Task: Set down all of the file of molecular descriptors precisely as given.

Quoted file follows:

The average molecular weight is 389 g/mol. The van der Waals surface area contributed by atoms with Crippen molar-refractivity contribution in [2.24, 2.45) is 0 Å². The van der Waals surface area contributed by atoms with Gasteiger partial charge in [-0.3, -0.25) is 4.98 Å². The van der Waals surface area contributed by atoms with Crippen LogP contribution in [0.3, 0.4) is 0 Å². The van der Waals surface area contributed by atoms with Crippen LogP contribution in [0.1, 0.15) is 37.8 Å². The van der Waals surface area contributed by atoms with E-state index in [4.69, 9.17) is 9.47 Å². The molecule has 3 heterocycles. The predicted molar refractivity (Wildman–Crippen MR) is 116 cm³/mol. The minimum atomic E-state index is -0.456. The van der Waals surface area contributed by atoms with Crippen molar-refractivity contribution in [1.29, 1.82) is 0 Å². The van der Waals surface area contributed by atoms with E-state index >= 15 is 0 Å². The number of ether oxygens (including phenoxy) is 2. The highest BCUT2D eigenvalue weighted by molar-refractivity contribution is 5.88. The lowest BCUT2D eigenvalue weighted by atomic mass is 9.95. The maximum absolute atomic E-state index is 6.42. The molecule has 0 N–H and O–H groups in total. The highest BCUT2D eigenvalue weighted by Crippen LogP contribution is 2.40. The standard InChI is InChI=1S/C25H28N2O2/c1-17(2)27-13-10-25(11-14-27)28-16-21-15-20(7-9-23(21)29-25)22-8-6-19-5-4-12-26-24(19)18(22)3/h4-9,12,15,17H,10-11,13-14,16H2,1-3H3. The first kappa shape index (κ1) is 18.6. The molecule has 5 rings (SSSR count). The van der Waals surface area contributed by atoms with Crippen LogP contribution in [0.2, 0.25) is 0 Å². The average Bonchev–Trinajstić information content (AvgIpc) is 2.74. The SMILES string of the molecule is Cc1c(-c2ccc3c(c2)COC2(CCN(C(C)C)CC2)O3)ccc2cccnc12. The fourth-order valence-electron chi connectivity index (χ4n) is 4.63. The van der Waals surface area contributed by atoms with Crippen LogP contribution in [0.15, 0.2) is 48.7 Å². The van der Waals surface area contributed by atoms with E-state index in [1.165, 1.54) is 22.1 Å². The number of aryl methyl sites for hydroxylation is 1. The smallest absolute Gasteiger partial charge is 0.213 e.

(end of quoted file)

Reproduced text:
The average molecular weight is 389 g/mol. The van der Waals surface area contributed by atoms with Crippen molar-refractivity contribution in [2.24, 2.45) is 0 Å². The van der Waals surface area contributed by atoms with Gasteiger partial charge in [-0.3, -0.25) is 4.98 Å². The van der Waals surface area contributed by atoms with Crippen LogP contribution in [0.3, 0.4) is 0 Å². The van der Waals surface area contributed by atoms with Crippen LogP contribution in [0.1, 0.15) is 37.8 Å². The van der Waals surface area contributed by atoms with E-state index in [4.69, 9.17) is 9.47 Å². The molecule has 3 heterocycles. The predicted molar refractivity (Wildman–Crippen MR) is 116 cm³/mol. The minimum atomic E-state index is -0.456. The van der Waals surface area contributed by atoms with Crippen molar-refractivity contribution in [1.29, 1.82) is 0 Å². The van der Waals surface area contributed by atoms with E-state index >= 15 is 0 Å². The number of ether oxygens (including phenoxy) is 2. The highest BCUT2D eigenvalue weighted by molar-refractivity contribution is 5.88. The lowest BCUT2D eigenvalue weighted by atomic mass is 9.95. The maximum absolute atomic E-state index is 6.42. The molecule has 0 N–H and O–H groups in total. The highest BCUT2D eigenvalue weighted by Crippen LogP contribution is 2.40. The standard InChI is InChI=1S/C25H28N2O2/c1-17(2)27-13-10-25(11-14-27)28-16-21-15-20(7-9-23(21)29-25)22-8-6-19-5-4-12-26-24(19)18(22)3/h4-9,12,15,17H,10-11,13-14,16H2,1-3H3. The first kappa shape index (κ1) is 18.6. The molecule has 5 rings (SSSR count). The van der Waals surface area contributed by atoms with Crippen LogP contribution in [0.2, 0.25) is 0 Å². The average Bonchev–Trinajstić information content (AvgIpc) is 2.74. The SMILES string of the molecule is Cc1c(-c2ccc3c(c2)COC2(CCN(C(C)C)CC2)O3)ccc2cccnc12. The fourth-order valence-electron chi connectivity index (χ4n) is 4.63. The van der Waals surface area contributed by atoms with Crippen LogP contribution in [0.15, 0.2) is 48.7 Å². The van der Waals surface area contributed by atoms with E-state index in [1.165, 1.54) is 22.1 Å². The number of aryl methyl sites for hydroxylation is 1. The smallest absolute Gasteiger partial charge is 0.213 e.